Tip 9: Jump on Board With Seasonal Events
Event jacking and news jacking are great ways to get your brand in front of entirely new audiences. When you decide to buy a fizzy drink, one of the reasons that you think about Coca-Cola is because they are everywhere – your business can appear outside of its niche effectively, too, — by using seasonal events.
Blog posts can be a good tactic to deploy to support this as they are by nature less business focused and encourage more personality within writing. If you have football enthusiasts in your company, get them to blog about the Champions League, cricket lovers can write about upcoming Headingley games, and those interested in tennis can cover the French Open.
The more creative you get with associating your business in a logical way to broader visibility topics, the better the reach and likely, the more new customers you will get from this approach.
If your business has a physical address, this can be a fantastic starting point for leveraging seasonal and location events for business wins all year round.
Tip 10: Increase Your Promotion Activities
It doesn’t matter what marketing and promotional activities your business relies on, when the phones are ringing less frequently, you have to increase what you are doing (providing it is profitable to do so). Most businesses will not reduce the level of costs and expenditure during quieter seasons, so the need to maintain a healthy level of revenue is paramount for long-term success.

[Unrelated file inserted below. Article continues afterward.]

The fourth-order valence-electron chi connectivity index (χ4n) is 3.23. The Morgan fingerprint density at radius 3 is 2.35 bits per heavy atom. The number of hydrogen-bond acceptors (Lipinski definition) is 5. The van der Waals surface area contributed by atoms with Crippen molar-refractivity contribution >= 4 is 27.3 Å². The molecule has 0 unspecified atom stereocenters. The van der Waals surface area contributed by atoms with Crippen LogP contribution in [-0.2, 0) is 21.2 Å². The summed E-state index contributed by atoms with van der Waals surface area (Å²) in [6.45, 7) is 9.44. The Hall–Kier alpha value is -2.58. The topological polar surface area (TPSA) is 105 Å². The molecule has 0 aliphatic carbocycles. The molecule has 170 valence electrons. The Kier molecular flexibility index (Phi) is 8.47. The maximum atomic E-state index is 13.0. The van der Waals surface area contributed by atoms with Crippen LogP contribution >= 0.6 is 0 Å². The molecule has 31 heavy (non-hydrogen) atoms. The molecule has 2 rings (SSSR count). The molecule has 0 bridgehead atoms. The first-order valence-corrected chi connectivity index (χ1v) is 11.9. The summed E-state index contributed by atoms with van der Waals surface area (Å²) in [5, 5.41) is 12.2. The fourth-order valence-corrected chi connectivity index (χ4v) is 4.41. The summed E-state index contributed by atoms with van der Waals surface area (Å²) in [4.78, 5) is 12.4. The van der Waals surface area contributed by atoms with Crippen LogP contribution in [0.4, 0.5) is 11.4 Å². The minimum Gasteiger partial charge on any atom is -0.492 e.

Increasing activity does not always need to be at an increased cost. For paid advertising is may be a case of expanding your reach with low-cost content re-marketing, or spreading your budget into new paid avenues like paid LinkedIn or paid Facebook advertising.
If you have a large database of customers, it can be useful to increase the frequency of engagement with those contacts during quieter periods (incentives will work well regardless of the time of the year).
If you industry is less active during seasonal periods of the year like the summer, you can take advantage of this by standing out from the crowd, building up your activity, and ultimately generating more new business, even if the size of the pie is smaller, by increasing your share of it.
Follow these tips, and you will be well on your way to beating the summer slump.
Tell me what successes you have had overcoming seasonality in your industry, and keep me updated on how you get on.
Featured Image: Sunny studio/Shutterstock.com
In-post Photo #1: Picsmedia/Shutterstock.com
In-post Photo #2: Jirsak/Shutterstock.com
In-post Photo #3: Infographic by Textlocal. Used with permission.
In-post Photo #4: Image by Vertical Leap. Used with permission.
In-post Photo #5: www.BillionPhotos.com/Shutterstock.com
Screenshot by Lee Wilson. Taken April 2016.